I apologize for not complimenting you sooner:-) I would also add: springtails (whatever the common household varieties are), moth flies, dark-winged fungus gnats, phorid flies (scuttle flies). I get asked about all of those quite a bit. Keep up the great work.

I don't run into most of those, so when I get around to adding them I'll need somebody to verify that the ones I've added are species that actually turn up in houses regularly.

It's best not to have several per line: depending on the window size, either a thumbnail or a caption is likely to wrap to the next line without its counterpart. The result is a jumble that looks messy and makes no sense.

Non-breaking space
I think if the space between the thumb and the caption is relaced with a Non-breaking space, the 2 will be bound together and fill and wrap as wide as the window allows.

Non-breaking space
How do I make one? I know just barely enough HTML code to get by...

Non-breaking space
Replace all of the normal space characters between the thumb and the name with these six characters   Normally a browser will break a line as needed to fit the window, but that special sequence tells the browser "don't break here", so the two joined items should stay together. Also any spaces in a name will need to be replaced with   TOO! This will keep the parts of the name joined. I can't promise that it will work with thumbs, but I think it is worth a try.
Then you can remove all of your line breaks and just let the browser break where needed.
Normall spaces between the end of a name and the next bug thumb.

Oh well.
Doesn't seem to work with thumbs. I'll have to figure something else out.
Do you (or anyone) know how Christopher got several lines of text to appear next to each image here? I didn't see anything obvious in the source code.

float:left; would do it.
The code for a normal image:
<img src="" width="125" height="93" />

Add style="float:left;" to the image code. The result:

<img src="" width="125" height="93" style="float:left;" />

Then simply add text directly underneath the image code and it should look like this:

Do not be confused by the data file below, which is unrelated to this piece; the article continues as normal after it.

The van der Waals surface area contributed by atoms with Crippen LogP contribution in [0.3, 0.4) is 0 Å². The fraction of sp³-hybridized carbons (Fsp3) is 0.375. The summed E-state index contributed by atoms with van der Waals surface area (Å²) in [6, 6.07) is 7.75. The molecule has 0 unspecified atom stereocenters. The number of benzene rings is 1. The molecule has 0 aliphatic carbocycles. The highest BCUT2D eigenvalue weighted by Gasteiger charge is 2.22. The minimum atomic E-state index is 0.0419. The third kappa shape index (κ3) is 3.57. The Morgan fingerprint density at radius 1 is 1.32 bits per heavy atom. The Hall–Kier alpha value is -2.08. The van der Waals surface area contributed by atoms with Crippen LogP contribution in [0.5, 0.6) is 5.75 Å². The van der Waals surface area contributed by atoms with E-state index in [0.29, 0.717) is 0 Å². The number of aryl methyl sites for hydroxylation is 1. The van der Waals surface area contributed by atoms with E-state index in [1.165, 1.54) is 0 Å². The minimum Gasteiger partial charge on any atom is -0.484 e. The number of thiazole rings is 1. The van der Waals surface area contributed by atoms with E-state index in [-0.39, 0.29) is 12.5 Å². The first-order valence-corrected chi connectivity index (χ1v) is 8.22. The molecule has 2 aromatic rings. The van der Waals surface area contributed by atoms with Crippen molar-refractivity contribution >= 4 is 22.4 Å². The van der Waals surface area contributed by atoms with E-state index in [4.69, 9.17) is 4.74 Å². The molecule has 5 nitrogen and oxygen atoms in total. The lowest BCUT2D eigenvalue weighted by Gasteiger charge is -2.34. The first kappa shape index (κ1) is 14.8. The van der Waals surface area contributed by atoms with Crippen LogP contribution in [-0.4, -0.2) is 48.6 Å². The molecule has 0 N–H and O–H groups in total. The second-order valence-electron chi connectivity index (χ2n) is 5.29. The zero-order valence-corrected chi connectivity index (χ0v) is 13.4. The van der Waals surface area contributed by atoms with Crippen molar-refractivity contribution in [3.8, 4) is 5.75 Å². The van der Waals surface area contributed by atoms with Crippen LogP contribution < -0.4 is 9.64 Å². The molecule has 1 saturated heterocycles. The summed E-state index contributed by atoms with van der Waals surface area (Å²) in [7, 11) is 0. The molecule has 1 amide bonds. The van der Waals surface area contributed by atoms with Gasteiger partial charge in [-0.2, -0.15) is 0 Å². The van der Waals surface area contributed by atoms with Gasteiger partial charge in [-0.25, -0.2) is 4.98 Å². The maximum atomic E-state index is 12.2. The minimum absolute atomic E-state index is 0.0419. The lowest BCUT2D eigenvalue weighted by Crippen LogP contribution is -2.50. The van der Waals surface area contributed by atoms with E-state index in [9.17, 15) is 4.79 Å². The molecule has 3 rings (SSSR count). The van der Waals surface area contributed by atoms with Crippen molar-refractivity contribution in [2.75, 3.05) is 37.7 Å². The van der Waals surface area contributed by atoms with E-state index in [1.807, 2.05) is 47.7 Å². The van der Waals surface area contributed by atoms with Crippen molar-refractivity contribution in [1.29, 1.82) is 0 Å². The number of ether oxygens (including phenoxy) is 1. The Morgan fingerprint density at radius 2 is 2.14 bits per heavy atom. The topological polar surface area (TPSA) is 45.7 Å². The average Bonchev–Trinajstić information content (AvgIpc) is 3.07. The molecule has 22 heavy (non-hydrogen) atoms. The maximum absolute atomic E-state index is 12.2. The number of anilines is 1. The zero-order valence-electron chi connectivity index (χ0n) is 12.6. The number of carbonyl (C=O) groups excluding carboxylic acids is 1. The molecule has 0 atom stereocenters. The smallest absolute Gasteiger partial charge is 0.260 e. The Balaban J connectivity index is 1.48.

This sample text wraps around an image.

(I added a border around the image and made it a link so it looks more like a thumb.)

Also, this is not how the other forum you referred to did the code, but this is the more modern way to do it.

Moth articles
You could just get rid of the names and do it with all thumbs like the moth articles in this forum. Let the user click a thumb to find out what it is.

I think
that's probably what I'll do ultimately, and that will maximize how many images the user can see at once. Interesting that it's working on your computer though.

It did work
The initial problem was "depending on the window size, either a thumbnail or a caption is likely to wrap to the next line without its counterpart". Now (at least on my system) the thumbs and the names associated with them stay together. It looks like you still have a few hard crlf, but it is better than before.

Good to know.
That hadn't occurred to me, since I have a pretty wide-screened computer and always have the window maximized.

Others encountered frequently in my house at different seasons:
mosquitos, dermestid larvae, "boxelder bugs", and small dark weevils at or close to the "strawberry weevil". A photo of the "yellow sac spider" (not uncommon in homes) is useful as it can deliver a mild venomous bite.

more common household critters
I now see that larvae of dermestids (carpet beetles) are represented. Three other groups overlooked: Ants (red vs black), Flea (around furniture especially when there's dog or cat resident), various tiny grain weevils (especially with storage of 'organic' grains). Finally, "Bed Bugs" are getting more common in homes across the country.

Do you know the species names of the most common household ants? I guess Monomorium minimum is one of them?

The ant I encounter most often is the odorous house ant (Tapinoma sessile). Royal pain to get rid of.

Ant -
at least out here in CA, THE household ant is Linepithema humile (Argentine Ant).

Household ant names
I don't know off hand without more checking; not my area of expertise.
I recall there being at least a couple species of both smaller red and larger black types indoors - probably depends somewhat on geographic region. "Termites" just now occurred to me as something seen in and around wood buildings (more in south?). I'm sure BugGuide experts will fill us in.